Name and Principal
Position
 
Year
 
Salary
($)
 
Bonus
($)
 
Stock
Awards
($)
(1)
 
Option
Awards
($)
(2)
 
Non-Equity
Incentive
Plan
Compensa-tion
($)
(3)
 
Change in
Pension
Value and
Nonquali-
fied
Deferred
Compensa-
tion
Earnings
($)
(4)
 
All Other
Compensa-
tion ($)(5)
 
Total
($)
 
 
 
 
 
 
 
 
 
 
 
 
 
 
 
 
 
 
 
Brian C. Faith (6)
 
2017
 
$
260,000

 
$

 
$
190,000

 
$

 
$
52,883

 
$

 
$

 
$
502,883

  President & CEO
 
2016
 
$
234,231

 
$

 
$
23,100

 
$
269,686

 
$
121,875

 
$

 
$

 
$
648,892

 
 
2015
 
$
210,000

 
$

 
$

 
$

 
$

 
$

 
$

 
$
210,000

Suping (Sue) Cheung
 
2017
 
$
215,081

 
$

 
$
100,000

 
$

 
$
34,997

 
$

 
$

 
$
350,078

Vice President, Finance and Chief Financial Officer
 
2016
 
$
204,812

 
$

 
$
9,240

 
$
26,969

 
$
70,573

 
$

 
$

 
$
311,594

 
 
2015
 
$
196,513

 
$

 
$
20,754

 
$
50,967

 
$

 
$

 
$

 
$
268,234

Timothy Saxe
 
2017
 
$
215,000

 
$

 
$
90,000

 
$

 
$
39,357

 
$

 
$
9,000

 
$
353,357

Sr. Vice President of Engineering & Chief Technology Officer
 
2016
 
$
201,308

 
$

 
$
12,320

 
$
40,453

 
$
90,703

 
$

 
$
9,000

 
$
353,784

 
2015
 
$
195,000

 
$

 
$

 
$

 
$

 
$

 
$
9,000

 
$
204,000

Rajiv Jain (7)
 
2017
 
$
190,000

 
$

 
$
70,000

 
$

 
$
27,052

 
$

 
$

 
$
287,052

Vice President, Worldwide Operations
 
2016
 
$
190,000

 
$

 
$
3,080

 
$

 
$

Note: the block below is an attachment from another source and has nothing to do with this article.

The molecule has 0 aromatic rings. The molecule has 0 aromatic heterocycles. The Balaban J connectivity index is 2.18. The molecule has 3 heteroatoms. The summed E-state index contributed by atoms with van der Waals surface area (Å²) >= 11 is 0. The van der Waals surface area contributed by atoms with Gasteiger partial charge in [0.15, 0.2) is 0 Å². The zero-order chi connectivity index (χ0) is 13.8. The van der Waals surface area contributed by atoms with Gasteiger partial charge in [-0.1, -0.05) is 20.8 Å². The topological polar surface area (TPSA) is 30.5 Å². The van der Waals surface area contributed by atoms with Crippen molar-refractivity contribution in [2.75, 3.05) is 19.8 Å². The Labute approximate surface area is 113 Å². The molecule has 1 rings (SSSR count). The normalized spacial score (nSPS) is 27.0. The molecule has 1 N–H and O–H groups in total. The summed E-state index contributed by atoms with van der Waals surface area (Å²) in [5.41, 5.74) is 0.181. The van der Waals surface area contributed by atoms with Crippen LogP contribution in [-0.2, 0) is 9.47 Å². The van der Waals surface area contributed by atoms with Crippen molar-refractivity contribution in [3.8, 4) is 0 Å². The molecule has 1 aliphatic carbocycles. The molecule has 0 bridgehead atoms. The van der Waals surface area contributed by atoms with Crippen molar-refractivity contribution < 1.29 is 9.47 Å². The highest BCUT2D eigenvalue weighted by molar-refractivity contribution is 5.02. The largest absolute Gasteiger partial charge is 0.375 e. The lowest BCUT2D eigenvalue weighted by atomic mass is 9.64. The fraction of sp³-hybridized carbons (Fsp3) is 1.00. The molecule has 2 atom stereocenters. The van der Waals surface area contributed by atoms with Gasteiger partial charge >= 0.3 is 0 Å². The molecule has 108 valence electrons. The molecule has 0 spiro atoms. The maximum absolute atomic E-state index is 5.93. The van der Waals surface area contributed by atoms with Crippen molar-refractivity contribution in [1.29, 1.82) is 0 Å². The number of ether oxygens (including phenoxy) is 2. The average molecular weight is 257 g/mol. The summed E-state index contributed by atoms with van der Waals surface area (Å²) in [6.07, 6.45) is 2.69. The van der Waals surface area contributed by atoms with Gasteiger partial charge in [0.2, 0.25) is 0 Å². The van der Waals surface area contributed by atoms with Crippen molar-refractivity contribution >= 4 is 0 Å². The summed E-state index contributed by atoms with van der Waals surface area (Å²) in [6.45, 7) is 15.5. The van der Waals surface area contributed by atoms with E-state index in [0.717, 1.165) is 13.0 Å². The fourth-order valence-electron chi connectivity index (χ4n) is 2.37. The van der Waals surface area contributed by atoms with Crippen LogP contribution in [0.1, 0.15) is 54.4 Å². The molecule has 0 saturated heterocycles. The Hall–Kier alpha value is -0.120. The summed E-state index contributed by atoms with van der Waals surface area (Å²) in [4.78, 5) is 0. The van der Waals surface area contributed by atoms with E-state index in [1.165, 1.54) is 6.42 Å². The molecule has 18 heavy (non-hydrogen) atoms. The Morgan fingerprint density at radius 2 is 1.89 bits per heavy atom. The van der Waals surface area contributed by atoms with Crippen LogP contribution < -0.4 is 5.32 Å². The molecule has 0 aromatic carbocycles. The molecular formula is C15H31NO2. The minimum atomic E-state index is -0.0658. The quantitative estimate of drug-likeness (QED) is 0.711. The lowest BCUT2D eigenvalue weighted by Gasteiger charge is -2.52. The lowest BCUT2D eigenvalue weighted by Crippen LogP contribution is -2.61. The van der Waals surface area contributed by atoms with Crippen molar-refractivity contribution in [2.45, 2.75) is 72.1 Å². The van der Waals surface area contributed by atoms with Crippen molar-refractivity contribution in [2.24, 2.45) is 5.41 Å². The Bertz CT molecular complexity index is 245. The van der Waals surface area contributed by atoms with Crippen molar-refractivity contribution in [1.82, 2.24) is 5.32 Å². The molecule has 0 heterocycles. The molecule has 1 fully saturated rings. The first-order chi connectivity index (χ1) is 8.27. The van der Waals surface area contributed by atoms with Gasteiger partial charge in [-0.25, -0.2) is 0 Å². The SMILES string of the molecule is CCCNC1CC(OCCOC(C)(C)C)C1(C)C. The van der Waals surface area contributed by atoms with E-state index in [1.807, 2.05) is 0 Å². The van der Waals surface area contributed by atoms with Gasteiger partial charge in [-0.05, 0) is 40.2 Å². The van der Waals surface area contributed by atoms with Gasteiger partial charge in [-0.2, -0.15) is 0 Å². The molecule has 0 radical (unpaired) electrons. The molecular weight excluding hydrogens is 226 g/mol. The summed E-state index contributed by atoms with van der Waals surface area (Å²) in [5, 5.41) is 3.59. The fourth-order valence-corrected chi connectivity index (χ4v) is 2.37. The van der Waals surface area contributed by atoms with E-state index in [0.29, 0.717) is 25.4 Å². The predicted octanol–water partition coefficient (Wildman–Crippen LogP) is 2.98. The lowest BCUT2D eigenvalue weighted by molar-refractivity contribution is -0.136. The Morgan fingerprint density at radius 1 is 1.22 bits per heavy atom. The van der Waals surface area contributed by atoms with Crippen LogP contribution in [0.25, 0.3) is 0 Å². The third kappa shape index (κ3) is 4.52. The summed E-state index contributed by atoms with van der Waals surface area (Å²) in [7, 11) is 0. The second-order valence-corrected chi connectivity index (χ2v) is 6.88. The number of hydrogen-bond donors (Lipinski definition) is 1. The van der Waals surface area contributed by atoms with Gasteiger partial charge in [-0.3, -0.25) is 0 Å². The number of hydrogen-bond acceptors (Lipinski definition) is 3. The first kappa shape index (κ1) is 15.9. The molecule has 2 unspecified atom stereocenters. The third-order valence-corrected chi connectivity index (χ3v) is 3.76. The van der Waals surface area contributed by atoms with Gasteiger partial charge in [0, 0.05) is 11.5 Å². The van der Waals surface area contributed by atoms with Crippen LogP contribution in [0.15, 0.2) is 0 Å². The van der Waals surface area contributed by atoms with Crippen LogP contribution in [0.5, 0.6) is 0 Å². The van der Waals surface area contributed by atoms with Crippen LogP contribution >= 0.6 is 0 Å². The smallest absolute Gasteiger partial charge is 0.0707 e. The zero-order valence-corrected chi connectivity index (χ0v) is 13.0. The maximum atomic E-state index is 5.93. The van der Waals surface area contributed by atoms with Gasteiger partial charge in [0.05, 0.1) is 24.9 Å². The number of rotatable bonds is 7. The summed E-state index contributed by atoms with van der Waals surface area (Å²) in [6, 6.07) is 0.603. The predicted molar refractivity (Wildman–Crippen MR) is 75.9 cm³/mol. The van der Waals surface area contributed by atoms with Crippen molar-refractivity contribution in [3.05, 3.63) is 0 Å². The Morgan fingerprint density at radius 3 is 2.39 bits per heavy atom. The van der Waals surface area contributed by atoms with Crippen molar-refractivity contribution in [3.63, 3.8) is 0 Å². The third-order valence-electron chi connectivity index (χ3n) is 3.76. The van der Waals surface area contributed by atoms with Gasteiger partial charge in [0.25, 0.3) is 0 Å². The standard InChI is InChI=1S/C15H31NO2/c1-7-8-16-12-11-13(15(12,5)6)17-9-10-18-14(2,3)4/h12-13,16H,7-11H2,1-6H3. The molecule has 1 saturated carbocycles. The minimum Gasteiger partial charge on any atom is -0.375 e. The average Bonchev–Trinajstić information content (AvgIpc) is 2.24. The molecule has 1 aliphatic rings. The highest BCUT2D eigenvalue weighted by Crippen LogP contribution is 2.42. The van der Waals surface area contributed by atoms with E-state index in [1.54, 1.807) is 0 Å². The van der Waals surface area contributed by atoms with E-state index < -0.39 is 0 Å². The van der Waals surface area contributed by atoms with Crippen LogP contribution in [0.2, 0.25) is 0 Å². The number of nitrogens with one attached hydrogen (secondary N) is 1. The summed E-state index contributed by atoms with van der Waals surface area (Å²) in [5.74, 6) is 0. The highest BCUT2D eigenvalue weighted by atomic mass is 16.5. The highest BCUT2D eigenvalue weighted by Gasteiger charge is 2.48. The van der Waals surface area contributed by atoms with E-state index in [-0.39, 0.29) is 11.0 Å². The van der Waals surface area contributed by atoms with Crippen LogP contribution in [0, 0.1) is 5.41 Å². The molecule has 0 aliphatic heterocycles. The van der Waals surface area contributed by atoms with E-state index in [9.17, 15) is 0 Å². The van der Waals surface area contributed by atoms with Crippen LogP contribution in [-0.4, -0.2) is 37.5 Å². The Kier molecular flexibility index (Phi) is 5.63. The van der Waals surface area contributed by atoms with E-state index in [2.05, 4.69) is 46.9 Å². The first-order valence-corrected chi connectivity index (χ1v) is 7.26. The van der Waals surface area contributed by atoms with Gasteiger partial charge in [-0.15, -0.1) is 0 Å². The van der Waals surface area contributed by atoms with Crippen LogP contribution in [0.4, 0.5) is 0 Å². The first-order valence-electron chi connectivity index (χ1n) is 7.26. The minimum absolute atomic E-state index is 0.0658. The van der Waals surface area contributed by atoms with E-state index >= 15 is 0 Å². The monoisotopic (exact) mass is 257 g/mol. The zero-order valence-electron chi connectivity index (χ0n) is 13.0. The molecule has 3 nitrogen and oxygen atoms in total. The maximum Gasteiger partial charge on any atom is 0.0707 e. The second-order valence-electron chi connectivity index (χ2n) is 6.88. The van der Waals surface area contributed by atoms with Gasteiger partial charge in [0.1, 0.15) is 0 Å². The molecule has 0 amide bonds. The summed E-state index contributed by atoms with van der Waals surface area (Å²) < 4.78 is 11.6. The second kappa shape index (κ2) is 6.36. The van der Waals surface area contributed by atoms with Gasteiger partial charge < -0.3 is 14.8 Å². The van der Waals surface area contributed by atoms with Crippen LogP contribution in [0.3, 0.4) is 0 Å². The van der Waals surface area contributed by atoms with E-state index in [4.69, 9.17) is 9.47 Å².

62,344

 
$

 
$

 
$
255,424

 
2015
 
$

 
$

 
$

 
$

 
$

 
$

 
$

 
$

_______________
(1)
The amounts in column (e) reflect the aggregate grant date fair value of restricted stock units (RSUs) and performance-based restricted stock units (PRSUs) computed in accordance with FASB ASC Topic 718. The assumptions used in the calculation of values of the awards are set forth under Note 10 to our consolidated financial statements entitled “Stock-Based Compensation” in our Annual Report on Form 10-K for fiscal year 2017, filed with the SEC on March 9, 2018. Twenty-five percent of the PRSUs granted in 2016, which were eligible to vest based on performance in 2017, were forfeited due to failure to achieve the required level of performance.
(2)
The amounts in column (f) reflect the aggregate grant date fair value dollar amount of option awards computed in accordance with FASB ASC Topic 718. The assumptions used in the calculation of values of the awards are set forth under Note 10 to our consolidated financial statements entitled “Stock-Based Compensation” in our Annual Report on Form 10-K for fiscal year 2017, filed with the SEC on March 9, 2018. Pursuant to SEC rules, the amounts shown exclude the impact of estimated forfeiture related to service-based vesting conditions.
(3)
The amounts in column (g) reflect the cash awards earned by the NEOs under the Bonus Plan
(4)
The Company does not have a defined benefit pension plan or a non-qualified deferred compensation plan.
(5)
The amount shown in column (i) reflects the automobile allowance for Mr. Saxe. No NEO received perquisites exceeding $10,000 and no NEO had tax planning or other reimbursable personal expenses in 2017, 2016 or 2015. The Company does not provide the NEOs with perquisites or personal benefits during or after the NEO’s employment, other than nominal gifts and those benefits available generally to all eligible employees of the Company, except as disclosed in this Proxy Statement.